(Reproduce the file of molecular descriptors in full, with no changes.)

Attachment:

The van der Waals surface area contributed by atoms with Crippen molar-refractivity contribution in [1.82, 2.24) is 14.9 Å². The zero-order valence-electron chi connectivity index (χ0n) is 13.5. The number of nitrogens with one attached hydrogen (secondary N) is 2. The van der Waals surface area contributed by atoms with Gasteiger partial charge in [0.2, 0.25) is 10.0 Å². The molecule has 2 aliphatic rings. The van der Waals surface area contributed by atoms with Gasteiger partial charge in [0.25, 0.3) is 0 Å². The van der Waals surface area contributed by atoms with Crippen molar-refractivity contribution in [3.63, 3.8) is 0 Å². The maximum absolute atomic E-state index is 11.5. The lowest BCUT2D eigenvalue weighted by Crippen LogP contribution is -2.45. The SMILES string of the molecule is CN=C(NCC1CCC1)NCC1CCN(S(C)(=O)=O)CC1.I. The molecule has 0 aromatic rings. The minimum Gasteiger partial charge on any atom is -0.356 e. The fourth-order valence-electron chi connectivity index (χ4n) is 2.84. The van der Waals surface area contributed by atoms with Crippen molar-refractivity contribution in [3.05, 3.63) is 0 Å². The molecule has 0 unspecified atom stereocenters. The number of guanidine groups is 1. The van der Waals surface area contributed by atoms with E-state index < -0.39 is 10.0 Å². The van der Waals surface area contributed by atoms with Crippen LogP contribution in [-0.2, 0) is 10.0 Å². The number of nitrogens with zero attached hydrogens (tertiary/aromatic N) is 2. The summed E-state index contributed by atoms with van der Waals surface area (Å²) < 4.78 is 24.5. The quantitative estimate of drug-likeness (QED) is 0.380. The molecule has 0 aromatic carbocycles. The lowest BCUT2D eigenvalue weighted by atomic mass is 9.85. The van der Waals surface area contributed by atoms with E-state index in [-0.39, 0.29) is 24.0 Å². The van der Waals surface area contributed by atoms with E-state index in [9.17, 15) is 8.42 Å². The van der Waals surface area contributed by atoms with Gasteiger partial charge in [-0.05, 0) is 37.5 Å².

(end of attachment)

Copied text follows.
The van der Waals surface area contributed by atoms with Crippen molar-refractivity contribution in [1.82, 2.24) is 14.9 Å². The zero-order valence-electron chi connectivity index (χ0n) is 13.5. The number of nitrogens with one attached hydrogen (secondary N) is 2. The van der Waals surface area contributed by atoms with Gasteiger partial charge in [0.2, 0.25) is 10.0 Å². The molecule has 2 aliphatic rings. The van der Waals surface area contributed by atoms with Gasteiger partial charge in [0.25, 0.3) is 0 Å². The van der Waals surface area contributed by atoms with Crippen molar-refractivity contribution in [3.63, 3.8) is 0 Å². The maximum absolute atomic E-state index is 11.5. The lowest BCUT2D eigenvalue weighted by Crippen LogP contribution is -2.45. The SMILES string of the molecule is CN=C(NCC1CCC1)NCC1CCN(S(C)(=O)=O)CC1.I. The molecule has 0 aromatic rings. The minimum Gasteiger partial charge on any atom is -0.356 e. The fourth-order valence-electron chi connectivity index (χ4n) is 2.84. The van der Waals surface area contributed by atoms with Crippen molar-refractivity contribution in [3.05, 3.63) is 0 Å². The molecule has 0 unspecified atom stereocenters. The number of guanidine groups is 1. The van der Waals surface area contributed by atoms with E-state index < -0.39 is 10.0 Å². The van der Waals surface area contributed by atoms with Crippen LogP contribution in [-0.2, 0) is 10.0 Å². The number of nitrogens with zero attached hydrogens (tertiary/aromatic N) is 2. The summed E-state index contributed by atoms with van der Waals surface area (Å²) < 4.78 is 24.5. The quantitative estimate of drug-likeness (QED) is 0.380. The molecule has 0 aromatic carbocycles. The lowest BCUT2D eigenvalue weighted by atomic mass is 9.85. The van der Waals surface area contributed by atoms with E-state index in [-0.39, 0.29) is 24.0 Å². The van der Waals surface area contributed by atoms with E-state index in [9.17, 15) is 8.42 Å². The van der Waals surface area contributed by atoms with Gasteiger partial charge in [-0.05, 0) is 37.5 Å².